with American trade since the begin-
ning of the European war, declares
j that the so called blockade instituted
by the allies against enemy countries
on March 11. is "ineffective, illegal and
indefensible." Notice is served that
the American government "cannot
submit to the curtailment of its neu-
tral rights," and it cannot "with com-
placency suffer further subordina-
tion of its rights and interests."
Ambassador Page, to whom the note
was sent by special messenger for de-
livery to the London foreign office, was
instructed by Secretary Lansing "to
impress most earnestly" upon the
British government that the United
States "might insist that the rela-
! tlons between it and his majesty's
government be governed, not by a pol-
icy of expediency, but by those estab-
lished rules of International conduct
to whic'.i Great Britain in the past has
! held the United States to account
when the later nation was a bellig-
erent engaged in a struggle for nation-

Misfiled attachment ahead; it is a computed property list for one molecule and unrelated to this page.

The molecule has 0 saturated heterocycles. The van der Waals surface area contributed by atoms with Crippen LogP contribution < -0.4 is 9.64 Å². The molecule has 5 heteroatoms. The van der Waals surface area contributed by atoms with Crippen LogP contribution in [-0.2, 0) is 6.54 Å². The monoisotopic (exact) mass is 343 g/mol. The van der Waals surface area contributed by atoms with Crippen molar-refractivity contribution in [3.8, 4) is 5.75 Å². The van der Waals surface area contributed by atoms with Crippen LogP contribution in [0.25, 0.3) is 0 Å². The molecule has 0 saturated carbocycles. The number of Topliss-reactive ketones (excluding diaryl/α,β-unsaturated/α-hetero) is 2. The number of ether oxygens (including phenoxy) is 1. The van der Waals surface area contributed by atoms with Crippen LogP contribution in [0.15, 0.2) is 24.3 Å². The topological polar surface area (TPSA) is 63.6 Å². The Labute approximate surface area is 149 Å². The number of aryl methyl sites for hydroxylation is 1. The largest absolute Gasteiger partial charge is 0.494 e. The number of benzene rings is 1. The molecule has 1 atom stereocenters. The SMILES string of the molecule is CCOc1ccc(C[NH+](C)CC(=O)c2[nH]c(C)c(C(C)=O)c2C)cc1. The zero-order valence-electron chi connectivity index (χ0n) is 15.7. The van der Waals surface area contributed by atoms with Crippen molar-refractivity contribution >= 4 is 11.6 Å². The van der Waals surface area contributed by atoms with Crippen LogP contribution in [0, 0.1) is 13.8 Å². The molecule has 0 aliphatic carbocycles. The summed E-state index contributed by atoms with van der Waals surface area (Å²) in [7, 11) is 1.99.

DISPOSAL OF EASTERN OKLA-
HOMA ALLOTTED LANDS TO
OPEN BIG DOMAIN.
OKLAHOMA CITY NEWS EVENTS
/Vhat the State Officials and Depart-
ments Are Doing—Items of in-
terest About the State
German Seam Roller Goes On.
London.—The Bulgarians have occu-
pied Nish. the Serbian war capital
which gives them complete control of
the railroad from Prahovo on the Dan-
ube and thus opens a through route
for the central powers to Sofia and
Constantinople. In addition the Bul-
garian RDd German main armies have
effected a junction at Krivivir, so that
:he campaign which has been some
what slower than expected, probably
1 will move at a faster pace.
Under the state highways law 60
per cent of the license tax of 25 cents
per horsepower on automobiles and
motorcycles goes to the counties and